Home > Associations between national development indicators and the age profile of people who inject drugs: results from a global systematic review and meta-analysis.

Hines, Lindsey and Trickey, Adam and Leung, Janni and Larney, Sarah and Peacock, Amy and Degenhardt, Louisa and Colledge, Samantha and Hickman, Matthew and Grebely, Jason and Cunningham, Evan B and Stone, Jack and Dumchev, Konstantyn and Griffiths, Paul and Vickerman, Peter and Mattick, Richard P and Lynskey, Michael T (2020) Associations between national development indicators and the age profile of people who inject drugs: results from a global systematic review and meta-analysis. The Lancet Global Health, 8, (1), e76-e91.

External website: https://www.sciencedirect.com/science/article/pii/...

Background: Globally, an estimated 15·6 million people inject drugs. We aimed to investigate global variation in the age profile of people who inject drugs (PWID), identify country-level factors associated with age of PWID, and assess the association between injecting drug use (IDU) in young people and rates of injecting and sexual risk behaviours at the country level.

Methods: We derived data from a previously published global systematic review done in April, 2016 (and updated in June, 2017) on the percentage of young PWID, duration of IDU, average age of PWID, average age at IDU initiation, and the percentage of PWID reporting sexual and injecting risk behaviours. We also derived national development indicators from World Bank data. We estimated the percentage of young PWID for each country, using a random-effects meta-analysis (DerSimonian-Laird methodology) and generated pooled regional and global estimates for all indicators of  IDU  in  young  people.  We  used  univariable  and  multivariable  generalised  linear  models  to  test  for   associations between the age indicators and country urban population growth, youth unemployment percentage, the  percentage  of  PWID  who  are  female,  the  percentage  of  the  general  population  aged  15–24  years,  Gini  coefficient,  opioid substitution therapy coverage (per PWID per year), gross domestic product (GDP) per capita (US$1000), and  sexual and injecting risk behaviours.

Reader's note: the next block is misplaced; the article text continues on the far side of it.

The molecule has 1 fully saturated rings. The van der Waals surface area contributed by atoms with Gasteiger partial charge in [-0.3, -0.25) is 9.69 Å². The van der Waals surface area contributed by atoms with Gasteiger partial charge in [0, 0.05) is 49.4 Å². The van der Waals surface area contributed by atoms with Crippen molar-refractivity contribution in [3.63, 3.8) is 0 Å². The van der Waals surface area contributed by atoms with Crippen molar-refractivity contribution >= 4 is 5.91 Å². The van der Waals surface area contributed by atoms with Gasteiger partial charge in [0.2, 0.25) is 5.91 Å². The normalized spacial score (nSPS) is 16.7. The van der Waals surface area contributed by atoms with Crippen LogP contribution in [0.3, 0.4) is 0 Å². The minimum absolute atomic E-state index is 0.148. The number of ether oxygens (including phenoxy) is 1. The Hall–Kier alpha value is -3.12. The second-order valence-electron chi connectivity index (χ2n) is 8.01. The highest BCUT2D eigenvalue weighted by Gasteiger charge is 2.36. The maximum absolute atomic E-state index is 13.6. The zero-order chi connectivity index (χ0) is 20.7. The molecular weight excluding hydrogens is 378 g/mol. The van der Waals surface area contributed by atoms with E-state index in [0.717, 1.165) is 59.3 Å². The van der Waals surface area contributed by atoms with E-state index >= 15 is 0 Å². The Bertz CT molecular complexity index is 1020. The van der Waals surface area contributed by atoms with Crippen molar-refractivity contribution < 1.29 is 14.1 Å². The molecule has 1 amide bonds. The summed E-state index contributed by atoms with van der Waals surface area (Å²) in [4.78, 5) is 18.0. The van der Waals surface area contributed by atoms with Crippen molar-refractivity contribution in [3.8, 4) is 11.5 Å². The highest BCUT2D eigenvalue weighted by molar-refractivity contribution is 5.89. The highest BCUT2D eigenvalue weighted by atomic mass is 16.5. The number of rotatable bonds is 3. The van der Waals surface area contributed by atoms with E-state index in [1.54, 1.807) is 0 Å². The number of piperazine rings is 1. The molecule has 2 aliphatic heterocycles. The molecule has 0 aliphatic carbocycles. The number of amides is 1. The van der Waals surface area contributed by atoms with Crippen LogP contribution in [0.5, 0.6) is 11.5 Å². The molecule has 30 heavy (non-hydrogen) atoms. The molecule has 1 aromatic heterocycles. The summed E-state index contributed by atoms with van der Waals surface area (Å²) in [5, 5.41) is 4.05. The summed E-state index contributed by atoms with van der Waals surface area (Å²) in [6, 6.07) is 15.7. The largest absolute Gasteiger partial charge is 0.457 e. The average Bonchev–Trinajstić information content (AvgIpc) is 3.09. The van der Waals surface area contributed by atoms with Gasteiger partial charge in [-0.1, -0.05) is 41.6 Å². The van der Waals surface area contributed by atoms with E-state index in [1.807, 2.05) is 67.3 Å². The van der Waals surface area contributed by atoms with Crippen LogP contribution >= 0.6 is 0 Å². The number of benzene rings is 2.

Findings: In the original systematic review, data on age of PWID was reported in 741 studies across 93 countries.  Globally, 25·3% (95%  uncertainty  interval  [UI]  19·6–31·8)  of  PWID  were  aged  25  years  or  younger.  The highest percentage of young PWID resided in eastern Europe (43·4%, 95% UI 39·4–47·4), and the lowest percentage resided in the Middle East and north Africa (6·9%, 5·1–8·8). At the country level, in multivariable analysis higher GDP was associated with longer median injecting duration (0·11 years per $1000 GDP increase, 95% CI 0·04–0·18; p=0·002), and older median age of PWID (0·13 years per $1000 increase, 0·06–0·20; p<0·0001). Urban population growth was associated with higher age at IDU initiation (1·40 years per annual percentage change, 0·41–2·40). No associations were identified between indicators of IDU in young people  and  youth  unemployment,  Gini  coefficient,  or  opioid  substitution therapy coverage provision  at  the  country  level.  No associations were identified between injecting and sexual risk behaviours and age of PWID.

Interpretation: Variation in the age profile of PWID was associated with GDP and urbanisation.  Regions with the highest prevalence of young PWID (aged ≤25 years) had low coverage of interventions to prevent the spread of blood-borne viruses. Data quality highlights the need for improvements in monitoring of PWID populations.

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Publication Type
International, Open Access, Review, Article
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Science Direct
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HRB (Electronic Only)

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